The Unapologetic Mathematician

Mathematics for the interested outsider

Construction of the F4 Root System

Today we construct the F_4 root system starting from our setup.

As we might see, this root system lives in four-dimensional space, and so we start with this space and its integer-component lattice I. However, we now take another copy of I and push it off by the vector \frac{1}{2}(\epsilon_1+\epsilon_2+\epsilon_3+\epsilon_4). This set I' consists of all vectors each of whose components is half an odd integer (a “half-integer” for short). Together with I, we get a new lattice J=I\cup I' consisting of vectors whose components are either all integers or all half-integers. Within this lattice J, we let \Phi consist of those vectors of squared-length 2 or 1: \langle\alpha,\alpha\rangle=2 or \langle\alpha,\alpha\rangle=1; we want to describe these vectors explicitly.

When we constructed the B_n and C_n series, we saw that the vectors of squared-length 1 and 2 in I are those of the form \pm\epsilon_i (squared-length 1) and of the form \pm(\epsilon_i\pm\epsilon_j) for i\neq j (squared-length 2). But what about the vectors in I'? We definitely have \left(\pm\frac{1}{2},\pm\frac{1}{2},\pm\frac{1}{2},\pm\frac{1}{2}\right) — with squared-length 1 — but can we have any others? The next longest vector in I' will have one component \pm\frac{3}{2} and the rest \pm\frac{1}{2}, but this has squared-length 3 and won’t fit into \Phi! We thus have twenty-four long roots of squared-length 2 and twenty-four short roots of squared-length 1.

Now, of course we need an explicit base \Delta, and we can guess from the diagram F_4 that two must be long and two must be short. In fact, in a similar way to the B_3 root system, we start by picking \epsilon_2-\epsilon_3 and \epsilon_3-\epsilon_4 as two long roots, along with \epsilon_4 as one short root. Indeed, we can see a transformation of Dynkin diagrams sending B_3 into F_4, and sending the specified base of B_3 to these three vectors.

But we need another short root which will both give a component in the direction of \epsilon_1 and will give us access to I'. Further, it should be orthogonal to both \epsilon_2-\epsilon_3 and \epsilon_3-\epsilon_4, and should have a Cartan integer of -1 with \epsilon_4 in either order. For this purpose, we pick \frac{1}{2}(\epsilon_1-\epsilon_2-\epsilon_3-\epsilon_4), which then gives us the last vertex of the F_4 Dynkin diagram.

Does the reflection with respect to this last vector preserve the root system, though? What is its effect on vectors in J? We calculate

\displaystyle\begin{aligned}\sigma_{\frac{1}{2}(\epsilon_1-\epsilon_2-\epsilon_3-\epsilon_4)}(v)&=v-\frac{2\left\langle v,\frac{1}{2}(\epsilon_1-\epsilon_2-\epsilon_3-\epsilon_4)\right\rangle}{\left\langle\frac{1}{2}(\epsilon_1-\epsilon_2-\epsilon_3-\epsilon_4),\frac{1}{2}(\epsilon_1-\epsilon_2-\epsilon_3-\epsilon_4)\right\rangle}\frac{1}{2}(\epsilon_1-\epsilon_2-\epsilon_3-\epsilon_4)\\&=v-\left\langle v,\frac{1}{2}(\epsilon_1-\epsilon_2-\epsilon_3-\epsilon_4)\right\rangle(\epsilon_1-\epsilon_2-\epsilon_3-\epsilon_4)\\&=v-\frac{v^1-v^2-v^3-v^4}{2}(\epsilon_1-\epsilon_2-\epsilon_3-\epsilon_4)\end{aligned}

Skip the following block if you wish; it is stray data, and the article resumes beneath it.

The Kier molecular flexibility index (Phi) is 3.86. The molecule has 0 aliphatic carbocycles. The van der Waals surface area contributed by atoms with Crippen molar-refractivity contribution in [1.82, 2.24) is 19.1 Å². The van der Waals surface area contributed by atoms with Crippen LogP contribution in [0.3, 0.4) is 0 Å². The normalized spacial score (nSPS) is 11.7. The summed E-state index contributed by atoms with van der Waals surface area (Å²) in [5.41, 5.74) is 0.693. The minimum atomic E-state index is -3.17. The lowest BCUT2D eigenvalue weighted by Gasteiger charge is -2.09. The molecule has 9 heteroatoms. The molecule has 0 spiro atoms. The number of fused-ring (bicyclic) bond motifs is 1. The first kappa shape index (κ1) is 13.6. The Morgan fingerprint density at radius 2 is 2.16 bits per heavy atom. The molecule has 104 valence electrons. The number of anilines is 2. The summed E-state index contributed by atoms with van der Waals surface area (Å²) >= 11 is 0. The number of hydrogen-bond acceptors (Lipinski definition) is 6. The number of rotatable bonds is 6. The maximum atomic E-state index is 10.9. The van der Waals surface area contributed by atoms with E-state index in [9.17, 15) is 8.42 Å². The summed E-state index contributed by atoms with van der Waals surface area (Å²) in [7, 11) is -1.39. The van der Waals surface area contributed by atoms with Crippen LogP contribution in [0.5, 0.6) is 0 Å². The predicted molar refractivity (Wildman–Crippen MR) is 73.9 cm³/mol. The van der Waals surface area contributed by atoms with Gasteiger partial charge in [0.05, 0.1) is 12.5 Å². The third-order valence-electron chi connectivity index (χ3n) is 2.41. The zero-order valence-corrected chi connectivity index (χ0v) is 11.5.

Now the sum v^1-v^2-v^3-v^4 is always an integer, whether the components of v are integers or half-integers. If the sum is even, then we are changing each component of v by an integer, which sends I and I' back to themselves. If the sum is off, then we are changing each component of v by a half-integer, which swaps I and I'. In either case, the lattice J is sent back to itself, and so this reflection fixes \Phi.

Like we say for G_2 it’s difficult to understand the Weyl group of F_4 in terms of its action on the components of v. However, also like G_2, we can understand it geometrically. But instead of a hexagon, now the long and short roots each make up a four-dimensional polytope called the “24-cell”. It’s a shape with 24 vertices, 96 edges, 96 equilateral triangular faces, and 24 three-dimensional “cells”, each of which is a regular octahedron; the Weyl group of F_4 is its group of symmetries, just like the Weyl group of G_2 was the group of symmetries of the hexagon.

Also like the G_2 case, the F_4 root system is isomorphic to its own dual. The long roots stay the same length when dualized, while the short roots double in length and become the long roots of the dual root system. Again, a scaling and rotation sends the dual system back to the one we constructed.


March 9, 2010 - Posted by | Geometry, Root Systems


  1. Fun to rotate, with your mouse, a 2-D projection of a 3-D projection of the fabulously beautiful 24-cell, also known as the hyperdiamond or icositetrachoron. It has no analogues in any lower or higher Euclidean dimension.

    Comment by Jonathan Vos Post | March 9, 2010 | Reply

  2. […] start similarly to our construction of the root system; take the eight-dimensional space with the integer-coefficient lattice , and then build up the set […]

    Pingback by Construction of E-Series Root Systems « The Unapologetic Mathematician | March 10, 2010 | Reply

  3. The 2 Hexacons that make up G2 are 2 copies of the root system A2. Similarly the 2 24-cells which make up F4 are 2 copies of the root system D4. In other words, F4 is just 2 copies of D4 (described elsewhere in this blog) and rotated so that each vertex of the short-D4 is aligned with the center of an octahedron face of the long-D4 (again in analogy to how G2 hexagons are aligned).

    Comment by jhrabows | October 25, 2017 | Reply

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